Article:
Diamondbacks fans have long anticipated the major league debut of top pitching prospect, Brandon Pfaadt, as well as legal clearance for the player formerly deemed the organization’s top overall prospect, Kristian Robinson. Both happened last week — and within 48 hours of each other.
We have only good news to report on Robinson — more on that later — but not so much for Pfaadt, who gave up four homers to the Texas Rangers in his major league debut. Despite a strong showing for the first four innings, Pfaadt unraveled in the fifth, allowing five runs in the frame for a total of seven in the game.
When reflecting on the game several days later, manager Torey Lovullo said that he should have removed Pfaadt sooner.
“[Pfaadt] made some mistakes in the fifth inning,” Lovullo said. “I take responsibility for that. I probably left him in there a batter or two too long. But up until that point, I felt like he had controlled the zone, made pitches. Given up two runs through four innings. The pitch count was still manageable.
“I’m curious to see what he’ll look like in his next outing. I know he’s an easy bet to go out and figure it out and come in here motivated to get some work done.”
Pfaadt will get that next outing on Tuesday against the Miami Marlins, who have scored the fewest runs of any team in baseball entering Monday. It will be a significantly more favorable matchup for Pfaadt than the Rangers, who currently rank second in the league in scoring.
For a full breakdown of Pfaadt’s debut, check out my five takeaways story from last week. Now, let’s get on to some other news around the D-backs farm system.
Kristian Robinson secures visa, nearing return to minors
Since an altercation with a police officer in April of 2020, Robinson has been ineligible to play in any minor league games. Now, after more than three years of being stuck in limbo, his professional baseball career is finally getting back into full swing.
According to farm director Josh Barfield, Robinson completed both his probation and community service hours without incident. That led to Robinson’s case being charged as a misdemeanor instead of a felony, which opened the door for him to obtain the work visa he needs to play in minor league games in the states.
The Diamondbacks reinstated Robinson from the restricted list on May 1. They now have until May 31 to activate him, at which point they will need to make a corresponding 40-man roster move. (Robinson did not previously count toward the 40-man limit while on the restricted list.)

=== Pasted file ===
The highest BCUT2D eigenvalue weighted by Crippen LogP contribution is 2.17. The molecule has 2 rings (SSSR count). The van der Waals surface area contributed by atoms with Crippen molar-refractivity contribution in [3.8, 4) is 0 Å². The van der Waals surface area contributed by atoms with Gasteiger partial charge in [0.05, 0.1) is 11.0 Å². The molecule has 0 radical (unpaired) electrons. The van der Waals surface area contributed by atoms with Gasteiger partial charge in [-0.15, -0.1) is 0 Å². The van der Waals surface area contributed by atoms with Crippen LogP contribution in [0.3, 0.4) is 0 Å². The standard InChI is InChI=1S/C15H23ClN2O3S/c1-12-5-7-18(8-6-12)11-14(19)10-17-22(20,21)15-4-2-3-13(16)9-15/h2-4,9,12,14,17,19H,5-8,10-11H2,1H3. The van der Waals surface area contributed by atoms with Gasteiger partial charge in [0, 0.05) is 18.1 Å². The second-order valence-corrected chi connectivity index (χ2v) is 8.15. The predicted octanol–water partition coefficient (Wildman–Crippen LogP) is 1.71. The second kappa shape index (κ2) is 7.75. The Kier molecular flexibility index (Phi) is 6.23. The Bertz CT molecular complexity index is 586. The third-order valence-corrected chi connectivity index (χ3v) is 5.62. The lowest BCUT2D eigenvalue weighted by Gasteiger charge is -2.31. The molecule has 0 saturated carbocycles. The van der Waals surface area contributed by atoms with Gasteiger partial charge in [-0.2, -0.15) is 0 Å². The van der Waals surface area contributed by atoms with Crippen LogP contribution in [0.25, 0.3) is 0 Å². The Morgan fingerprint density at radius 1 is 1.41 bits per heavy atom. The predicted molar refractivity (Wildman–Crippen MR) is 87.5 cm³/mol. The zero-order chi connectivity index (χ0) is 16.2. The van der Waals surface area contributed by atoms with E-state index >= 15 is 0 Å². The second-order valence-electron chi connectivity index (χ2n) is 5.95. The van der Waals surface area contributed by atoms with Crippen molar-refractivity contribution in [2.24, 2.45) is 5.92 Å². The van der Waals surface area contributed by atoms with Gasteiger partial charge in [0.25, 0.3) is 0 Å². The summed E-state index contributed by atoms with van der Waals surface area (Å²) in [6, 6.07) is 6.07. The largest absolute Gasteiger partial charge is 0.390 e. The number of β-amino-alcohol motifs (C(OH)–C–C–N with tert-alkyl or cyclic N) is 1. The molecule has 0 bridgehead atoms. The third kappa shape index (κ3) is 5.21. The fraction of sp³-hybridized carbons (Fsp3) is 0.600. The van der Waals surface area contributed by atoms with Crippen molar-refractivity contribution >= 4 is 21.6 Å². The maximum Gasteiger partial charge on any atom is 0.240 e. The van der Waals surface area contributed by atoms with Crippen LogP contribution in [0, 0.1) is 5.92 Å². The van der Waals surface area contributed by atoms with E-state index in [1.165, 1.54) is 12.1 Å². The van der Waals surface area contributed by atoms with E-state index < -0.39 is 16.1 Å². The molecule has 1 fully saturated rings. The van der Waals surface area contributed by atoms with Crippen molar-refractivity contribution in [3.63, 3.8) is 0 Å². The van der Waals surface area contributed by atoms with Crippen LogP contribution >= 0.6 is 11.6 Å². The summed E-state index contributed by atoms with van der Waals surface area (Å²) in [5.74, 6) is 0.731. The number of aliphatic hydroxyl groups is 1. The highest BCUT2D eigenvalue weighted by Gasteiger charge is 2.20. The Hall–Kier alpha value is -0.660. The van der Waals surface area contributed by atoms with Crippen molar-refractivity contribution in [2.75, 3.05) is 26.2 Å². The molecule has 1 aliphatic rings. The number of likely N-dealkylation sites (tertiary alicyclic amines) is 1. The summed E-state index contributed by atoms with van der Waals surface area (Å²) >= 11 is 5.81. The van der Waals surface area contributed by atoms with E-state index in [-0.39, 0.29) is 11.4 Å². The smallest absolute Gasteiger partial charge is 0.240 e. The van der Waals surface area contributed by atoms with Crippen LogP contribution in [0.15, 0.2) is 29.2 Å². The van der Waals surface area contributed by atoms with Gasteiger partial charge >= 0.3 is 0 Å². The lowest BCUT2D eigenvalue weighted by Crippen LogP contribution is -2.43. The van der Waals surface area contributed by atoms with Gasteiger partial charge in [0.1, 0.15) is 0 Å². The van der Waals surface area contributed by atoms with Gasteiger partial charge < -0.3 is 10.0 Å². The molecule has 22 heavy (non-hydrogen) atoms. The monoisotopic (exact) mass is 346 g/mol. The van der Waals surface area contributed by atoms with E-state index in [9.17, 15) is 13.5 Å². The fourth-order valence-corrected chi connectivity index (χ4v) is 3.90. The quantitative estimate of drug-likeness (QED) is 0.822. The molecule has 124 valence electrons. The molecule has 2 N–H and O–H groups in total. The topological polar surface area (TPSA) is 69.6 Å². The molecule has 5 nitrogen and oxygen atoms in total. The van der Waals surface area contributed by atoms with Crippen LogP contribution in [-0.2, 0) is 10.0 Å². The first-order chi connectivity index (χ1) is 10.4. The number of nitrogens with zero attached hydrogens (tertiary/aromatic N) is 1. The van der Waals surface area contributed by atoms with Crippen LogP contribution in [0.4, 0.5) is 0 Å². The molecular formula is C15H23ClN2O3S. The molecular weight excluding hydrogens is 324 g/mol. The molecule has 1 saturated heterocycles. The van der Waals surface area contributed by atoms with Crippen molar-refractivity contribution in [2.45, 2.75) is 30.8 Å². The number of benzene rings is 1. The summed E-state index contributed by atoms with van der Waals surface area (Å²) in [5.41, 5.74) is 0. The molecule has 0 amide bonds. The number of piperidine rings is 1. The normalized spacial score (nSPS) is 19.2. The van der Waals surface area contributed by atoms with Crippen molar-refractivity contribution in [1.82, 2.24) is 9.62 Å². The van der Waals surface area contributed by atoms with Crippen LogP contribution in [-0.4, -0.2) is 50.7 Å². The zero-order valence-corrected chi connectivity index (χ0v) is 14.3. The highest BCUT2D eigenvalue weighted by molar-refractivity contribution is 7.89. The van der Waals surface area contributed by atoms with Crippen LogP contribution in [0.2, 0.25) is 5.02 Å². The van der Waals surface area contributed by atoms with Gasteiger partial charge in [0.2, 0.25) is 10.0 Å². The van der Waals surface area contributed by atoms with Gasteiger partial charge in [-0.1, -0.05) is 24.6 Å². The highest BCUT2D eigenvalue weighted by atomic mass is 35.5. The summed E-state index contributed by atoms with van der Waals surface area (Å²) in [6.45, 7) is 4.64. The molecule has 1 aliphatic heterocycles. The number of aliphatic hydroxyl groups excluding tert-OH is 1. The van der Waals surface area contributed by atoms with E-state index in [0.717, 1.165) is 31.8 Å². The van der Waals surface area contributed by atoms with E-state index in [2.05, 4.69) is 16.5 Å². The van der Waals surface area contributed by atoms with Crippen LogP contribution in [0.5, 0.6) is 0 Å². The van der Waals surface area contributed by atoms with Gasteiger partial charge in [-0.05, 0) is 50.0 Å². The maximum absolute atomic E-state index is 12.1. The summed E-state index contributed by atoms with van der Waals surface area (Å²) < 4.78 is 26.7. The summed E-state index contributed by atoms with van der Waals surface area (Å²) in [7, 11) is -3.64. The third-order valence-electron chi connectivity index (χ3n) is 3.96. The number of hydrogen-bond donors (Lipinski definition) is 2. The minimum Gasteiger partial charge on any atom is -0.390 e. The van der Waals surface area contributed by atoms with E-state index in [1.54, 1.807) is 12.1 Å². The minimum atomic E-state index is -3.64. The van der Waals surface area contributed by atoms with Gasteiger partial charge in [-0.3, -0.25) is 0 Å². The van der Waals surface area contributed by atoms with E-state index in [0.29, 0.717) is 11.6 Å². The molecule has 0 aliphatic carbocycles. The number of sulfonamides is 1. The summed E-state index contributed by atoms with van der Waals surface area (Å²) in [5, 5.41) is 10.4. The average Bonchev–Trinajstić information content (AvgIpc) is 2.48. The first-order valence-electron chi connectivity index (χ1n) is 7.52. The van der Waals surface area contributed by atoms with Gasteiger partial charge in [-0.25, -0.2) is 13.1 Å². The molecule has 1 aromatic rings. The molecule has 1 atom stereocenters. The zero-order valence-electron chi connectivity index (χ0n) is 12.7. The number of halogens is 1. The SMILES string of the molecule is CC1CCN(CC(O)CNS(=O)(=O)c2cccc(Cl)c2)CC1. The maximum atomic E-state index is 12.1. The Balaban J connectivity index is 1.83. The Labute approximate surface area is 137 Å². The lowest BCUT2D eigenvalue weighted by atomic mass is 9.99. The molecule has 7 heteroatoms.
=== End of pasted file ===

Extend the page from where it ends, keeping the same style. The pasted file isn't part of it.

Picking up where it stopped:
Barfield said that Robinson will open the year with Low-A Visalia. He has not played in a minor league game since Sep. 2, 2019, when he was a member of the Kane County Cougars — a Chicago-area Single-A affiliate that has since been phased out.
Prior to Robinson’s court case being opened more than three years ago, he was arguably the best prospect in the organization.
“His physical gifts are unique,” Barfield said. “He is a big strong kid. He looks like a football player. When you see him, from where he was two years ago to where he is now, he’s definitely put on strength and added mass. He can still run, especially for somebody at that size.
“The power is the thing that really stands out. I watched him in a group in [batting practice] this spring, and it was him, Deyvison De Los Santos and Kyle Lewis, arguably two of the biggest power bats in our organization. And he put on an absolute show, even amongst that group. So, the power is still there. It’s very, very real.
“I think he could be an above-average corner outfielder as well, just the way he runs, tracks balls down. He’s had a lot of time to work on his defense over the last couple of years, so I think it’s going to be even improved from where we saw it before. So, you know, you talk about five-tool players. He has the ability to be a five-tool player if it all comes together.”
As would be expected, Robinson has gone through a lot from a mental standpoint over the last three-plus years. Barfield spoke highly of Robinson’s growth in that regard.
“This has been a really difficult process for him,” Barfield said. “We know that he put himself in this situation, but at the same time, I think he’s very apologetic. He’s learned a lot.
“To see where he is now from even where he was about a year ago, just from a mental standpoint, he’s come a long way. He’s got this smile, his joy back.
“For a while there, he wasn’t the same Kristian, understandably, going through all this. And, I think, now, being around the guys, knowing that there’s light at the end of this tunnel and that he’s gonna be able to play very soon … he seems to be in a really good place.
“He was very excited when he got that news,” Barfield said. “That’s the biggest smile I’ve seen on his face in quite some time.”
Ryan Bliss, Bryce Jarvis surging